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RE: Sauropod Energetics (Peristaltic pump)

Ah, no, the chevrons are not proof of tripodal stance. You just assume
that is true because others have said that is what they are for. In
fact, the elongate chevrons occur in theropods, as well as other
sauropods. Do you assume theropods reared up on their tails to feed on
mammals hiding in tree tops? In theropods the elongate chevrons are
clearly for stiffening the tail, so why couldn't that have been true of
Diplodocus as well? After all, these sauropods probably carried their
tails in the air.

Kenneth Carpenter, Ph.D.
Curator of Lower Vertebrate Paleontology/
Chief Preparator
Department of Earth Sciences
Denver Museum of Nature & Science
2001 Colorado Blvd.
Denver, CO 80205
Phone: 303-370-6392
Fax: 303-331-6492
for PDFs of some of my publications, as well as information of the Cedar
Mountain Project: 

-----Original Message-----
From: Sim Koning [mailto:simkoning@msn.com] 
Sent: Thursday, January 26, 2006 3:23 PM
To: Ken Carpenter
Subject: RE: Sauropod Energetics (Peristaltic pump)

>From: Ken.Carpenter@dmns.org

>The subject of elephants rearing up to feed constantly comes up in 
>discussions on tripodal stance in sauropods as if the two may be 
>equated (not proven by the way). First, elephants rear up to feed only 
>when conditions are such that they are forced to, meaning a drought. 
>When any creature gets hungry, especially under conditions of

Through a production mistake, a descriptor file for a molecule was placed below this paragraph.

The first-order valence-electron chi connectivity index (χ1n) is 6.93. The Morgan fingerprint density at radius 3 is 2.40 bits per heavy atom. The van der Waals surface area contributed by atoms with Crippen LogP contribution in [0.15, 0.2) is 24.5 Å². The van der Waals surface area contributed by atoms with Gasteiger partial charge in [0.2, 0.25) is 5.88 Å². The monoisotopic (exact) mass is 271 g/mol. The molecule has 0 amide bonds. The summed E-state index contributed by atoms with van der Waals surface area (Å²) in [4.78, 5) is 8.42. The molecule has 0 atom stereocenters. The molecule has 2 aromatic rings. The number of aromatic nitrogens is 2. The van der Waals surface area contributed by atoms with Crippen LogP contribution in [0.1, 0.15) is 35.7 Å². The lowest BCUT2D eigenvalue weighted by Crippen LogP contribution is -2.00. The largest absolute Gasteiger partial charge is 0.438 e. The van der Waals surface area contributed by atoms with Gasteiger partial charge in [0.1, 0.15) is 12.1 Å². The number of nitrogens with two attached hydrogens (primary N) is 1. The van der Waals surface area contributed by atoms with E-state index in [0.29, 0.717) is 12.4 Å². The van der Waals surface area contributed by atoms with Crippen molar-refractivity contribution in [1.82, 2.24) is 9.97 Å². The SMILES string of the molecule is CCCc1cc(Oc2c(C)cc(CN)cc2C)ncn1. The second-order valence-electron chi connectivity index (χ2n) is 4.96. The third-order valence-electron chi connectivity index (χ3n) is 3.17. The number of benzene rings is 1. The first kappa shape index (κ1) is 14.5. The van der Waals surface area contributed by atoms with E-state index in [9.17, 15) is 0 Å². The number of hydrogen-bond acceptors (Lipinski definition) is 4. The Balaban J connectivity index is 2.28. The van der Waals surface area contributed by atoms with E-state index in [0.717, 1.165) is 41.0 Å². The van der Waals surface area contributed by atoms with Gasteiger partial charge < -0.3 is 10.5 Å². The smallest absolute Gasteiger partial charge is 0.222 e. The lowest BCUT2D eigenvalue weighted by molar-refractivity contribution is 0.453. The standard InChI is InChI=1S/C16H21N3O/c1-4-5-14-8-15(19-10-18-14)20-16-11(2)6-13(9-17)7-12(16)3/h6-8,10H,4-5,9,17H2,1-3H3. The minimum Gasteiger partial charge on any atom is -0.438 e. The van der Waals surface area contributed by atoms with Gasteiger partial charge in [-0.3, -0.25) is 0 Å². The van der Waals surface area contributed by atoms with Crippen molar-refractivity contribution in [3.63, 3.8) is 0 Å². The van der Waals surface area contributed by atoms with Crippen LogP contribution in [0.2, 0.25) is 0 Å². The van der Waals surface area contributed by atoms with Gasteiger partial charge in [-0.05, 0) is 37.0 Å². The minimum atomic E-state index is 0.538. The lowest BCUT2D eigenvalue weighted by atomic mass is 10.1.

>starvation, that creature will do anything to get food. That does not 
>mean that the extremes used to do so are the norm. There is a big 
>difference between "could" a sauropod rear up on its hind legs and 
>"did" a sauropod rear on its hind legs. I would argue that unless 
>conditions forced it to, that the answer is "no."

Diplodocids (as the name suggests) have "double beamed" chevrons, isn't
this evidence that these animals were adapted to rear up for extended
periods of time, in the same way the large pubic "boot" of tyrannosaurs
is evidence that they rested in a prone position?

>Third, when it comes down to it, all this speculation is untestable 
>anyway and is really a matter of opinion. Sauropods are dead and there 
>is little about their behavior that we will ever REALLY know.

We all know this is just speculation =) Its just a fun intellectual
exorcise to imagine how these animals may or may not have functioned. I
also draw life resorations of dinosaurs as a hobby and when drawing
these animals, I have to do a whole lot of speculation and make a
decision on what I feel is the most realistic way to illustrate these

>Kenneth Carpenter, Ph.D.
>Curator of Lower Vertebrate Paleontology/ Chief Preparator Department 
>of Earth Sciences Denver Museum of Nature & Science
>2001 Colorado Blvd.
>Denver, CO 80205
>Phone: 303-370-6392
>Fax: 303-331-6492
>for PDFs of some of my publications, as well as information of the 
>Cedar Mountain Project:

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